They are politically engaged, educated, on social media and funny. And they initiated nationwide protests in mid-February that toppled the only leader they’ve ever known — former President Abdelaziz Bouteflika, in power since 1999.
“Only Chanel does No. 5,” read the placard of a young Algerian protesting against Bouteflika’s failed bid for a fifth term. “Love the Way You Lie,” read another, referencing Rihanna’s hit song. Yet another, featuring the “Ghostbusters” movie poster, was a humorous rebuke to the infirm 82-year-old who’s rarely been seen since a 2013 stroke. And when police unfurl the water cannons, they start to sing in rhyming Arabic: “Bring me some shampoo and I’ll feel good!“
A quarter of these under-30s are out of work, creating a deep well of frustration against the North African country’s veteran rulers and the policies that have left them behind.
“I came to protest against this power structure because we, the young people, we are the main victims,” said Belkacem Canna, who just turned 30, and works for the local water company on what he described as a miserable salary. “We get diplomas but can’t get jobs.”
For two decades, Algeria has been ruled by Bouteflika and other survivors of the 1954-1962 War of Independence against colonial power France.
“Algeria’s leaders have one foot in the War of Independence and the other foot in the post-colonial period. This is a generational problem. Algeria is a gerontocracy that can’t represent the country’s majority,” said Rachid Tlemcani, political scientist at Algiers University.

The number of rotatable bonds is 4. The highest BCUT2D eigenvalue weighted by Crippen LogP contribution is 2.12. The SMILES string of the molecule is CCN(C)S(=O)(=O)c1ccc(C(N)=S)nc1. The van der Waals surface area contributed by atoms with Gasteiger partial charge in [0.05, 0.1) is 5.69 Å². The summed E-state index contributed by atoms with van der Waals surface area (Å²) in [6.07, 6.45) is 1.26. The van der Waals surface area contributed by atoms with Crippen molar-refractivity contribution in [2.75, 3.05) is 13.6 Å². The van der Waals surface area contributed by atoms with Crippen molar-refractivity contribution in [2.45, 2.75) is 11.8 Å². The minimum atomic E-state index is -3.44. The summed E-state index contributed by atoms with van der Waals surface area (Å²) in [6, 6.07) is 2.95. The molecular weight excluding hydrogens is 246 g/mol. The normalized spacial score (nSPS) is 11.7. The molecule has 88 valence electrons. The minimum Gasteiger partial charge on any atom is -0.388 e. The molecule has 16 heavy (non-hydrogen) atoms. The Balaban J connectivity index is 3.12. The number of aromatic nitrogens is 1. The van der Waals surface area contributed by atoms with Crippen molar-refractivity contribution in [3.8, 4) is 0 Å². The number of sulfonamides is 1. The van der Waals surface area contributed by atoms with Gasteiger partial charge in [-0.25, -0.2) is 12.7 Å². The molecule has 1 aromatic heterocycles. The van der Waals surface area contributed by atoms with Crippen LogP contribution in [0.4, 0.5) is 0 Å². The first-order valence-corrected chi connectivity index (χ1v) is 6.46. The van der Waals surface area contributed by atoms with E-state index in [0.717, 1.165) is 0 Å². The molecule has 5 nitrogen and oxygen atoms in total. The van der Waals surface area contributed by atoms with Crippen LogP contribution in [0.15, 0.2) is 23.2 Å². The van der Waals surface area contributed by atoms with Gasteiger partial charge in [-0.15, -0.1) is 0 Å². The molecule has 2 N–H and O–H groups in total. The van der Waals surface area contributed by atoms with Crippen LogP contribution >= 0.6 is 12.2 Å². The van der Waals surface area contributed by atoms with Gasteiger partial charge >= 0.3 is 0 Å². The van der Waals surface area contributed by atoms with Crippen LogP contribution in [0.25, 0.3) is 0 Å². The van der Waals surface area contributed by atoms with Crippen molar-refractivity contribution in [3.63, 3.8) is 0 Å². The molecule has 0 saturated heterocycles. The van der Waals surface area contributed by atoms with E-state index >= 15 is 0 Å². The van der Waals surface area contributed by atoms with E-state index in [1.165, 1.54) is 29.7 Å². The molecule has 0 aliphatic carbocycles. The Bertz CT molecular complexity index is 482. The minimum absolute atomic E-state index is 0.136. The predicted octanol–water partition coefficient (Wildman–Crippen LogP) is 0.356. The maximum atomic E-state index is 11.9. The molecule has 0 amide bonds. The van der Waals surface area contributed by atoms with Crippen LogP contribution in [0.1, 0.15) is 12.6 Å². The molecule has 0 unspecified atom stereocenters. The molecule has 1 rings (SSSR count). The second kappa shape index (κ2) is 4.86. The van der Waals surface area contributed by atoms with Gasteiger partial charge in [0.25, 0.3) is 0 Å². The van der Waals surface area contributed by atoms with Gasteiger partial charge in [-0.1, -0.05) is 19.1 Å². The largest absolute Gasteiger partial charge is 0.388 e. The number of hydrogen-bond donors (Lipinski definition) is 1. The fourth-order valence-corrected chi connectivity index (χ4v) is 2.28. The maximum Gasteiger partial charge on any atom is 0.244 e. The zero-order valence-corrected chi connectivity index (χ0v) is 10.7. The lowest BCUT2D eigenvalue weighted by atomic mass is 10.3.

Bouteflika had for years used Algeria’s oil and gas wealth to fund affordable homes and handouts. The country escaped the Arab Spring uprisings that began in Tunisia in 2010. But tensions began simmering after oil prices slumped in 2014, exposing a country blighted by youth unemployment where more than one person in four aged under 30 doesn’t have a job.
Over a decade ago, Bouteflika’s government made a half-baked attempt at helping the country’s youth by creating a funding initiative for young entrepreneurs. However, it only stoked further anger amid perceptions it was a handout scheme, after borrowers who didn’t repay debts faced no consequences.
“Mentalities have to change,” said Imad Touji, a 22-year-old geology student at Bab Ezzouar University. “It’s not just about going out and shouting. We really need to change things in a concrete way.”
In February, it was clear that many Algerians were aghast at their plight.
Many trapped at home with their parents and with seemingly little to lose, took to the streets some ten days after Bouteflika announced he would seek a fifth term. Students and professionals such as doctors, lawyers and magistrates all joined in.
Bouteflika’s replacement, the 77-year-old Abdelkader Bensalah, is yet another veteran of the War of Independence. It’s an open question if fresh presidential elections announced for July 4, will appease the vociferous movement.
“We are raising awareness, all the youth is,” said Sofiane Smain, a 23-year-old computing student. “We are trying to make all the Algerian people follow us so we can be unified to make a better Algeria, God willing.”
Social media instructions told protesters to come equipped only with “love, faith, Algerian flags and roses,” and to remove trash. In a poignant detail, many of them were observed cleaning up.
“Algeria’s youth are an example to the world of what a smiling and peaceful protest movement can achieve,” Tlemcani said.
Though the protests have been largely judged to have been peaceful, they have claimed their first casualty. On Friday, an unemployed 19-year-old from a town south of Algiers was buried. Police say he died after falling from a truck, while his friends say he was beaten by police with truncheons.